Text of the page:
Information quality is not about the quality of data in databases and data warehouses!
Information quality is about the quality of business communication in all forms spoken, written, e-mail, reports, Internet, intranet, policy manuals, catalogs, newsletters, as well as databases and data warehouses.
But more than that, information quality is about serving our customers by providing information products and services that "consistently meet end customer and internal knowledge worker expectations" so they can be efficient and effective in performing their work and successfully meet their goals.
But there is more. Information quality is about learning from our experiences, improving our processes and sharing those experiences so that we and others do not make the same "mistakes" of the past. This is knowledge. This retained and shared learning is very much a part of the principles and processes of information quality (IQ).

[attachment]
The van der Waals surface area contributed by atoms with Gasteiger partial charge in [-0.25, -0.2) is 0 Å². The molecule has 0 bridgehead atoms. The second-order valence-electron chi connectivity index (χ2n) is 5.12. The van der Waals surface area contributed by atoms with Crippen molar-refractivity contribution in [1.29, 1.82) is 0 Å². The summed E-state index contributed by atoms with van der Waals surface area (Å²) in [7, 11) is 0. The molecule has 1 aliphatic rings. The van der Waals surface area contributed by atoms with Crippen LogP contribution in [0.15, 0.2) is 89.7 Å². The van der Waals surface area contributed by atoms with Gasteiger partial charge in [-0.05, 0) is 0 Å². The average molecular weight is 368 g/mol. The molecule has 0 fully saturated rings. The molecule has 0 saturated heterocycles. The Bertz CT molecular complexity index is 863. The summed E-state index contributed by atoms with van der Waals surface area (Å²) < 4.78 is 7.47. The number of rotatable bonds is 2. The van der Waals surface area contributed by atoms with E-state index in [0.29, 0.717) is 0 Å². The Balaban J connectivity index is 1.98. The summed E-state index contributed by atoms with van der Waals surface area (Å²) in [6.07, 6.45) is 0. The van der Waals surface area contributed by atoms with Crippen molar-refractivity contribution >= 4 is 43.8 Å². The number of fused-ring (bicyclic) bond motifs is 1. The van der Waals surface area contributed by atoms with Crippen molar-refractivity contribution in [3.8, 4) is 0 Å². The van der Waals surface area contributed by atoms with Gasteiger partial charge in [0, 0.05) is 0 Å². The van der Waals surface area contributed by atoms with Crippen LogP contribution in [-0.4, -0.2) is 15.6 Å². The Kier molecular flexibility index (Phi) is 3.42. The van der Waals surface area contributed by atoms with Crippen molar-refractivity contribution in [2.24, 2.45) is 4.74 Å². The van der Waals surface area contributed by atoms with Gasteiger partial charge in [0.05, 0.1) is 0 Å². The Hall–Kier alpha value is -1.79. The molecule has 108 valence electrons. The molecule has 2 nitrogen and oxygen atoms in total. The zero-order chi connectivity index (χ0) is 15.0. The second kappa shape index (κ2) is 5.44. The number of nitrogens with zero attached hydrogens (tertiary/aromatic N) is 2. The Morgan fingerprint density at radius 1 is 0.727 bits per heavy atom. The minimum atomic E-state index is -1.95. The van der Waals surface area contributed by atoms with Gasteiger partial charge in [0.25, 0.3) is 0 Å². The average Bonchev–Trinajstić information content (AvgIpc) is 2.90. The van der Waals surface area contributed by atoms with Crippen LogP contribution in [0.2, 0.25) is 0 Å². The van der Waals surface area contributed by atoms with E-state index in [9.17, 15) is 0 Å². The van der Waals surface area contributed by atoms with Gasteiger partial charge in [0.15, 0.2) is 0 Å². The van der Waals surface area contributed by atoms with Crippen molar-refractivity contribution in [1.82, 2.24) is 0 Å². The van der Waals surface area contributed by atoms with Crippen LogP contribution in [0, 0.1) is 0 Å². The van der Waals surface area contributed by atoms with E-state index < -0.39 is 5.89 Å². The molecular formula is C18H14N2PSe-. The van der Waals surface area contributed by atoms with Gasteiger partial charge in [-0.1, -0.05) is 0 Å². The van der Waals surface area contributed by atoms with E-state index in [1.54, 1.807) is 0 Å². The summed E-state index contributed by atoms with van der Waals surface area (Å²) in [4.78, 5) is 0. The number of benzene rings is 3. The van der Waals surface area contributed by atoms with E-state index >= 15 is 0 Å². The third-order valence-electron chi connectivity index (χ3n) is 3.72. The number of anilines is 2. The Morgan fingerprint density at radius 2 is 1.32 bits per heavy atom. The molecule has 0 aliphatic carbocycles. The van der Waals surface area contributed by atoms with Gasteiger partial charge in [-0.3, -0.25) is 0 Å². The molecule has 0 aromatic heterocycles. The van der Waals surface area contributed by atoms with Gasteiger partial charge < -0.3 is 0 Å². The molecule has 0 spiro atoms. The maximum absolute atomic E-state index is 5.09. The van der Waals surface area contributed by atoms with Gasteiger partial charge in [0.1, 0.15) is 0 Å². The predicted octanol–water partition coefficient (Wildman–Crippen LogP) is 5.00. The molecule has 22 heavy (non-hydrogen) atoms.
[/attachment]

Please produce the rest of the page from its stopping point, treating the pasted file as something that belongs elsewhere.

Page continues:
The last three DM Review "Plain English on Data Quality" columns described seven fatal misconceptions that can cause information quality initiatives to fail.1 This article describes information quality and its role in enabling the "intelligent learning organization."
What is Knowledge?
Knowledge cannot be defined without defining its building blocks, beginning with the concept of data. There is a value chain to translate data into intelligent actions illustrated in Figure 1. Data is simply the representation of facts, and as such forms the basis for intelligent actions. E=mc2 is data, representing an important fact that is expressed as a physics formula.
Figure 1: The Wisdom Value Chain
Information is data in context; you know the meaning of the data. In this formula, "E" represents the physics concept of energy or the ability of matter or radiation to do work because of its motion or its mass or its electric charge. The "m" represents the physics term mass or measure of the quantity of matter that a body or an object contains, and "c" represents the speed of light. The meaning of this formula is that the amount of energy can be calculated by multiplying the mass of material transformed to energy by the square of the speed of light. So what? Here's what: understanding the significance of this can lead to exploiting the information.